Tuesday, September 10, 2019

Shear Wave

6,600' over Post Mills on Sunday
Sunday mark the beginning of wave season in New England.  It was kind of windy, thermals were generally weak, cloud base was low and the clouds sort formed streets (perpendicular to the wind).  The first 2 hours of my flight I tried to thermal to cloud base and then look for wave.  Most of the time was spent trying to get to cloud base in the weak thermals and avoiding the strong areas of sink.  Since the wind was out of the northwest, when I got to cloud base I would try to move toward the northeast (mistake) and generally found sink.

I found a strong thermal over Rich Starr's house (I guess there's a lot of hot air around there) that took me to cloudbase over the east ridge and from there I was able to transition to wave at about 5,000'.  When I looked around I noticed I was on the southwest side of the cloud street and the glide computer said the wind was 280 degrees at 20 kts.  Below 5,000' the wind was 320 degrees at 10 kts.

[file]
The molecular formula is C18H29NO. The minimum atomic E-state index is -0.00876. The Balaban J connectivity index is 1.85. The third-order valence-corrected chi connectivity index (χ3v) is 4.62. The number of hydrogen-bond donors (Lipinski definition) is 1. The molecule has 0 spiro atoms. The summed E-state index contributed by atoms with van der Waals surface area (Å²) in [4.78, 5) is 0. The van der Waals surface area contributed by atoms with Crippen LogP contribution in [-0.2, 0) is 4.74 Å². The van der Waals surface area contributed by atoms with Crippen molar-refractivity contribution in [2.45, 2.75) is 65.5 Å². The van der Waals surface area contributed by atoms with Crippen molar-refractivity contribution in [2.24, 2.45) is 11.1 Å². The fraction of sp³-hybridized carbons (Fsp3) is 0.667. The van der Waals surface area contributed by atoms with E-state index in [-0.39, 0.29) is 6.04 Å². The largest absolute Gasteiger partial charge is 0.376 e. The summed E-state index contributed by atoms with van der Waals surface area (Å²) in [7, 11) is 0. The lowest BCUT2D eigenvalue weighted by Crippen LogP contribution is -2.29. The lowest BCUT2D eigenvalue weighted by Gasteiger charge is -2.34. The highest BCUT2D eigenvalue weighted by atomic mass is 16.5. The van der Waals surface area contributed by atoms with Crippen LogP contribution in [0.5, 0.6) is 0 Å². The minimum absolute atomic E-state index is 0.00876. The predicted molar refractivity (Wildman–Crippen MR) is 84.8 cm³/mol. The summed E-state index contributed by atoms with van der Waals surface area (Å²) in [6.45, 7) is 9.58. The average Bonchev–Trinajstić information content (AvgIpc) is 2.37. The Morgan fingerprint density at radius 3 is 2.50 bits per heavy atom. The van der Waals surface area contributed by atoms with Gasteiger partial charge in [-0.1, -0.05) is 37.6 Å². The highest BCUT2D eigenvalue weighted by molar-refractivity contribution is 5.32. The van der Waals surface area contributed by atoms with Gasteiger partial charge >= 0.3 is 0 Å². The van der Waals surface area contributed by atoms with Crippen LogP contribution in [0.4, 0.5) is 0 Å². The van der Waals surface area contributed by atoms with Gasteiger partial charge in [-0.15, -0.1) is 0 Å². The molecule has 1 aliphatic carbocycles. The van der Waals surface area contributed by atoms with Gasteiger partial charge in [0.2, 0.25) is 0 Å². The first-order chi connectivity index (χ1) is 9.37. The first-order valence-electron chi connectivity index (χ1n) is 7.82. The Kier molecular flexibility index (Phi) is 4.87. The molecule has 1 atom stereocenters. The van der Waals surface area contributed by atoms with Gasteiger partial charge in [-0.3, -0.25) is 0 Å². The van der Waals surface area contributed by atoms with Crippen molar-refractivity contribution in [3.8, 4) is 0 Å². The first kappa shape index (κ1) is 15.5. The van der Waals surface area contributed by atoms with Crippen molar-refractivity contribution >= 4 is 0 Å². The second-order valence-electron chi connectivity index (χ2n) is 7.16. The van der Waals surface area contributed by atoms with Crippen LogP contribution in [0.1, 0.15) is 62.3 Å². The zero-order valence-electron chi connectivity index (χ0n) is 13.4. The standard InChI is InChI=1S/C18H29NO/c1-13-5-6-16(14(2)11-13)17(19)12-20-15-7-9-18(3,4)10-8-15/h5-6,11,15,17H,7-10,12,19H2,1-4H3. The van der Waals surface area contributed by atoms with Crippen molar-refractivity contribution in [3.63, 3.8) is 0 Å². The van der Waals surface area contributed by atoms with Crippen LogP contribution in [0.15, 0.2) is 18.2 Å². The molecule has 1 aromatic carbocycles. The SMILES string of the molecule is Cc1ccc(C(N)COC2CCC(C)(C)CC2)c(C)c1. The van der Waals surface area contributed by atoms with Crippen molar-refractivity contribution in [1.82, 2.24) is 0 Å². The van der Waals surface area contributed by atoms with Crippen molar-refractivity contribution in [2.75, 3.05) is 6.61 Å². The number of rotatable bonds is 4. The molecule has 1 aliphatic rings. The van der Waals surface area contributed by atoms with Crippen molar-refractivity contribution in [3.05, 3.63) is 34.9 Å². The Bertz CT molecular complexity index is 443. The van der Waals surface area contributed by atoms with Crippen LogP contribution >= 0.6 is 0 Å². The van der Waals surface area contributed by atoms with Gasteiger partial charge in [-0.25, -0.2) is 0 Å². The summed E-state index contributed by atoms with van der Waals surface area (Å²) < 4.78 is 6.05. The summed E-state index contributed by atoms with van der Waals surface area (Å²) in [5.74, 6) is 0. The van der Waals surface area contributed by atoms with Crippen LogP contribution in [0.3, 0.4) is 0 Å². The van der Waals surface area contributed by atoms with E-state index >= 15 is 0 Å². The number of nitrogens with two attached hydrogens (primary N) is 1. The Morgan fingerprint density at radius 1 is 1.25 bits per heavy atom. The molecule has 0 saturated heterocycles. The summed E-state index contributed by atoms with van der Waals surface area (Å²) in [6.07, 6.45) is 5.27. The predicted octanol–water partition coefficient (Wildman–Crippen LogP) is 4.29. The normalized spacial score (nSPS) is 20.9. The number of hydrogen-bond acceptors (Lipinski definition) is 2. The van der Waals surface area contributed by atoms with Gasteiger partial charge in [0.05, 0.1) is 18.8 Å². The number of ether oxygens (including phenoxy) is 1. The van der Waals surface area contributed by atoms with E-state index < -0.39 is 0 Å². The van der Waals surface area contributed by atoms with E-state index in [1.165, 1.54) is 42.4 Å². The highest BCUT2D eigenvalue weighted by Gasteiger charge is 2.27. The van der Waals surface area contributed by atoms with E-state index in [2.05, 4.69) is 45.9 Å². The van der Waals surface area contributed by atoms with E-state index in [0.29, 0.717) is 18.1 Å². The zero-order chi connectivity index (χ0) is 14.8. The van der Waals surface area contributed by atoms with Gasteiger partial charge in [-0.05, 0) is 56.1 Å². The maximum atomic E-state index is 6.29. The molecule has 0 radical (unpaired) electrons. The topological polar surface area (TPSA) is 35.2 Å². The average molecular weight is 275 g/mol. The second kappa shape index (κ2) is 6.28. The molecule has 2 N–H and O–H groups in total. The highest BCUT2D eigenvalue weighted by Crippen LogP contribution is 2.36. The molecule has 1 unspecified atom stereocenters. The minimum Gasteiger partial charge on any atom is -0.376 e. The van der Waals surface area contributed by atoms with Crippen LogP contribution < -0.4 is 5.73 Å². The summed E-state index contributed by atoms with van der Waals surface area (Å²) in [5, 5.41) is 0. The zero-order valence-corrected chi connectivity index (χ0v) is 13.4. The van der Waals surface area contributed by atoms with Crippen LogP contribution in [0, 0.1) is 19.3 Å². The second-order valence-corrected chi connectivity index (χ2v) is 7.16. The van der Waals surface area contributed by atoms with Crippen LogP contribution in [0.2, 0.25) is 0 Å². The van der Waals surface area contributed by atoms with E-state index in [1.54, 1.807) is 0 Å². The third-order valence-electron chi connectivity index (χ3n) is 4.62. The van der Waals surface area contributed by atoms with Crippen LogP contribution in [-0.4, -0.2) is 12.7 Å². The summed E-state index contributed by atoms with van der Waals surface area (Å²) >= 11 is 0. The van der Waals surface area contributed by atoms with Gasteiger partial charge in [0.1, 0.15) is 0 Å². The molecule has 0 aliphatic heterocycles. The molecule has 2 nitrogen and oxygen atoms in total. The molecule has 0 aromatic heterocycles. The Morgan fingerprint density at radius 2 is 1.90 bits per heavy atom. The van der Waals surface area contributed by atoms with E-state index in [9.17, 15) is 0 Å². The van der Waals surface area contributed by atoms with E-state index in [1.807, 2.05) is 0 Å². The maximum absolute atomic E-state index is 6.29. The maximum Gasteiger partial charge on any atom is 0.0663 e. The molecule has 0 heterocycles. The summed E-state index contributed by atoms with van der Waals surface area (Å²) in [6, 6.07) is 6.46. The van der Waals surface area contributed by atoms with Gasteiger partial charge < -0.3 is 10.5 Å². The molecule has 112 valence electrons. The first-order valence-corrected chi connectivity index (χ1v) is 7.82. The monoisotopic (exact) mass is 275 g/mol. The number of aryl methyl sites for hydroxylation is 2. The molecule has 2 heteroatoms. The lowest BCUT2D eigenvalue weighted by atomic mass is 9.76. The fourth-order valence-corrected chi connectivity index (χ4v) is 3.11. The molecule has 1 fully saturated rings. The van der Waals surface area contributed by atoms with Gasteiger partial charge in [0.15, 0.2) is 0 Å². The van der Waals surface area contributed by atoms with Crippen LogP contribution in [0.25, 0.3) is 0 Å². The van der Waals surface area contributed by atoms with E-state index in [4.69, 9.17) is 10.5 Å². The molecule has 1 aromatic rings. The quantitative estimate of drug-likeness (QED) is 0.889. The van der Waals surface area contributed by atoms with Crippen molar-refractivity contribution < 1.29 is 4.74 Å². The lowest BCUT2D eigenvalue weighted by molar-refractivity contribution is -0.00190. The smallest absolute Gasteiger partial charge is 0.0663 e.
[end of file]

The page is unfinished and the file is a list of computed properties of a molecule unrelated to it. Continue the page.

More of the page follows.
I think what was happening was there was cloud street that runs perpendicular to the wind (320 to 140 degrees).  The thermals push up into the inversion at 5,000' and forms a "ridge".  The inversion layer is moving at 20 kts from 280 degrees and hits the "ridge" at a 40 degree angle and has to go up and over the "ridge" forming the shear wave (see cloud street wave).

While the OLC points and the maximum altitude were unremarkable, it was a really fun flight.